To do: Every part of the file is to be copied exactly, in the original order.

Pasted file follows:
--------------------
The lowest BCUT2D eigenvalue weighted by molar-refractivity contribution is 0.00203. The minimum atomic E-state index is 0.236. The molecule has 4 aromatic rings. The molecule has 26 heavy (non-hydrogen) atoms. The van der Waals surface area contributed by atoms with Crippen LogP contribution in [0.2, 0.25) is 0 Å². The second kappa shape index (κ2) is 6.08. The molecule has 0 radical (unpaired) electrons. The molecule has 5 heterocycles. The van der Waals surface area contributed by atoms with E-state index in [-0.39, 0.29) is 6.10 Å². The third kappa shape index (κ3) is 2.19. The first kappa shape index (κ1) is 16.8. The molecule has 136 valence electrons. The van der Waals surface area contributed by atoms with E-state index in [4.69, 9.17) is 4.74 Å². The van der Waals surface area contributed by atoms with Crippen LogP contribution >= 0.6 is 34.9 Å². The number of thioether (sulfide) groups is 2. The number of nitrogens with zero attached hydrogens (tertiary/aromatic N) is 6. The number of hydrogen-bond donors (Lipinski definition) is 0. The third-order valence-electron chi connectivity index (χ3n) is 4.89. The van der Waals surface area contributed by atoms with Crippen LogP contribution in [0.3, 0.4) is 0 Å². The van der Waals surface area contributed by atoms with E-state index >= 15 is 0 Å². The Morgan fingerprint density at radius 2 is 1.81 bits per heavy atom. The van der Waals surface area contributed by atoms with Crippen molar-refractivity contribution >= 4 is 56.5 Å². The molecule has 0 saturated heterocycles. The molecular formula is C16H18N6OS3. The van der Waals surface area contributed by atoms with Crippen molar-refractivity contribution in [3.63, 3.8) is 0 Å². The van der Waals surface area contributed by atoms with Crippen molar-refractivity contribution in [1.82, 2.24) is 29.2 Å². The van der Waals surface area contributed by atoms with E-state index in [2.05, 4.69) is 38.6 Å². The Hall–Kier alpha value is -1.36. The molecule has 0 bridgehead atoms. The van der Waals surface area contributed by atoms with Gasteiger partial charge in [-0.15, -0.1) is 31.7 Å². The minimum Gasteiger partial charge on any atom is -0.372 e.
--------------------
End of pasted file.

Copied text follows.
The lowest BCUT2D eigenvalue weighted by molar-refractivity contribution is 0.00203. The minimum atomic E-state index is 0.236. The molecule has 4 aromatic rings. The molecule has 26 heavy (non-hydrogen) atoms. The van der Waals surface area contributed by atoms with Crippen LogP contribution in [0.2, 0.25) is 0 Å². The second kappa shape index (κ2) is 6.08. The molecule has 0 radical (unpaired) electrons. The molecule has 5 heterocycles. The van der Waals surface area contributed by atoms with E-state index in [-0.39, 0.29) is 6.10 Å². The third kappa shape index (κ3) is 2.19. The first kappa shape index (κ1) is 16.8. The molecule has 136 valence electrons. The van der Waals surface area contributed by atoms with E-state index in [4.69, 9.17) is 4.74 Å². The van der Waals surface area contributed by atoms with Crippen LogP contribution >= 0.6 is 34.9 Å². The number of thioether (sulfide) groups is 2. The number of nitrogens with zero attached hydrogens (tertiary/aromatic N) is 6. The number of hydrogen-bond donors (Lipinski definition) is 0. The third-order valence-electron chi connectivity index (χ3n) is 4.89. The van der Waals surface area contributed by atoms with Crippen LogP contribution in [0.3, 0.4) is 0 Å². The van der Waals surface area contributed by atoms with E-state index >= 15 is 0 Å². The Morgan fingerprint density at radius 2 is 1.81 bits per heavy atom. The van der Waals surface area contributed by atoms with Crippen molar-refractivity contribution >= 4 is 56.5 Å². The molecule has 0 saturated heterocycles. The molecular formula is C16H18N6OS3. The van der Waals surface area contributed by atoms with Crippen molar-refractivity contribution in [3.63, 3.8) is 0 Å². The van der Waals surface area contributed by atoms with Crippen molar-refractivity contribution in [1.82, 2.24) is 29.2 Å². The van der Waals surface area contributed by atoms with E-state index in [2.05, 4.69) is 38.6 Å². The Hall–Kier alpha value is -1.36. The molecule has 0 bridgehead atoms. The van der Waals surface area contributed by atoms with Gasteiger partial charge in [-0.15, -0.1) is 31.7 Å². The minimum Gasteiger partial charge on any atom is -0.372 e.